GPs can be a lifeline for carers

Note: The following post has been contributed by Moira Fraser, Director of Policy at The Princess Royal Trust for Carers

Trust me, I’m a doctor
Well I am, but not a doctor of anything useful. A PhD can come in handy as a doorstop or fly-swat but it’s not much good if anyone’s having a heart attack. It a good job I do know some real ones who I hope would be a damn sight more useful in an emergency.

For carers, a decent GP can be more than just useful. They can be a lifeline.  Of the UK’s 6 million carers, hundreds upon thousands go unrecognised and unnoticed. Many don’t even know they’re a carer themselves. However the one place you can pretty much guarantee a carer will end up fairly regularly is a GP surgery – if not for their own health issues, then for the person they care for.

We’ve worked with the Royal College of General Practitioners (RCGP) for a number of years now, because they get how important this is. If you don’t look after carers, sick people get sicker. It’s as simple as that. And more to the point, the carer gets sick too and then you’ve got two people using NHS resources instead of one.

All this seems obvious. But still it’s often not done. How many times have you been told you can’t have information about how to help someone manage their condition because it’s confidential? How many times has someone said to the doctor “no really, I’m fine” when you know they’re really not fine at all? How many times tried to help but felt you’ve not been listened to? And how often have you needed to go to the doctor yourself but just not been able to – because you can’t get out of the house or you’re just too dog tired?

We’ve just published a new Action Guide for GP practices, jointly with our friends at RCGP, to help GP practices be more carer friendly.  Just listen. Think about depression. Think about family finances. Signpost to services. Plan for emergencies.

Not hard, not complicated.

Just needs GPs to take carers seriously and do it, working with their local Carers Centre.
Trust me.
Read our guide here


November 17, 2011 - Posted by | Health | ,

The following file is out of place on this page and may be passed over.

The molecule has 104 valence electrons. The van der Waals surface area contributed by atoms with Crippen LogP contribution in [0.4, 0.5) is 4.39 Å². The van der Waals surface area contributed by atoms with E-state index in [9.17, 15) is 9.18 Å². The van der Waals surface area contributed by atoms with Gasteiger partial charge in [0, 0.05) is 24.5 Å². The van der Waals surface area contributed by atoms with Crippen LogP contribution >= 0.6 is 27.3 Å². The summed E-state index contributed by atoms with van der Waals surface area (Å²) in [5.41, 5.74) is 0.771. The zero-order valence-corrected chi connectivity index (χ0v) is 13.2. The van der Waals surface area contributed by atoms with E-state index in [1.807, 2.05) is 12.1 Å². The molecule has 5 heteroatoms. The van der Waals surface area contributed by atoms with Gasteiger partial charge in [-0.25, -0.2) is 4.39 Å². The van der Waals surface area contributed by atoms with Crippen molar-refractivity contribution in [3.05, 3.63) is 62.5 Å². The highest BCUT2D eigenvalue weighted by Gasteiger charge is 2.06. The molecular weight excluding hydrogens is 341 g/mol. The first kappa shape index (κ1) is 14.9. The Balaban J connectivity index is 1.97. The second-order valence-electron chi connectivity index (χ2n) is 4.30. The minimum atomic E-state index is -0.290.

1. Whatever happened to the Carers Flag Scheme as proposed by the PRT almost a decade ago ?

    I , and several other carers , signed whatever at the behest of the Suffolk branch of the PRT at a one off meeting in Oulton Broad in …. 2002 ? Coincidently , more reps from the PRT than carers in attendance …. eyebrows were raised when I wheeled my caree as I could only attend by bringing my caree with me.

    I would add that , at a previous surgery in Thorpe Bay , Essex , one of the doctor’s was instrumental in adopting such a scheme once he had calculated how much the scheme would save the Practice when implemented …. both in time and labour.

    Comment by Stephen Knight | November 17, 2011 | Reply

    • Hi Stephen and thanks for your feedback and your involvement. Over the years, we and Carers Centres have looked at lots of ways of imporving how GPS support carers- many Carers centres now have workers who liaise with GP practices to try to make sure they prioritise carers. We’ve just been successful in getting funding from the Government to develop this further.Also, working with the Royal College of General Practitioners we have been running the GP Caring for Carers Awards to highlight the GP practices that do a good job, in the hope that others will follow their lead. We’re always looking at what else we can do – but has to be practical and doable. There are a lot of GPs out there so we need to use resources wisely! All suggestions always very welcome!

      Comment by moirafraser | November 22, 2011 | Reply

  2. It really upsets me that Carers across the county and country do not have an equal opportunity at GP Surgeries. Each GP Practice is different they are private businesses contracted by the NHS. This can effect the quality of the service and conditions of the waiting rooms. We put ourselves into the hands of people we know little about, we are subjected to a waiting room where people are scared to utter a word unless someone breaks the ice. Some communication by staff would ease the pressure on people. Why don’t they ask if we are Carers and hand out information then.
    Why don’t practice staff engage with people instead of hiding behind a screen or hole in the wall and creating an ‘us and them’ situation. Surgeries are the most intimidating locations, many a time I have been driven to tears under the pressure of sitting in a group of silent people. Planning what I am going to say in such a short time scale. Its no wonder my blood pressure rises when I go there.
    So Carers apply to be a Carers Ambassador in your area and create a change in the relationship between GP & Carer.

    Comment by Daphne Sanderson | February 21, 2012 | Reply

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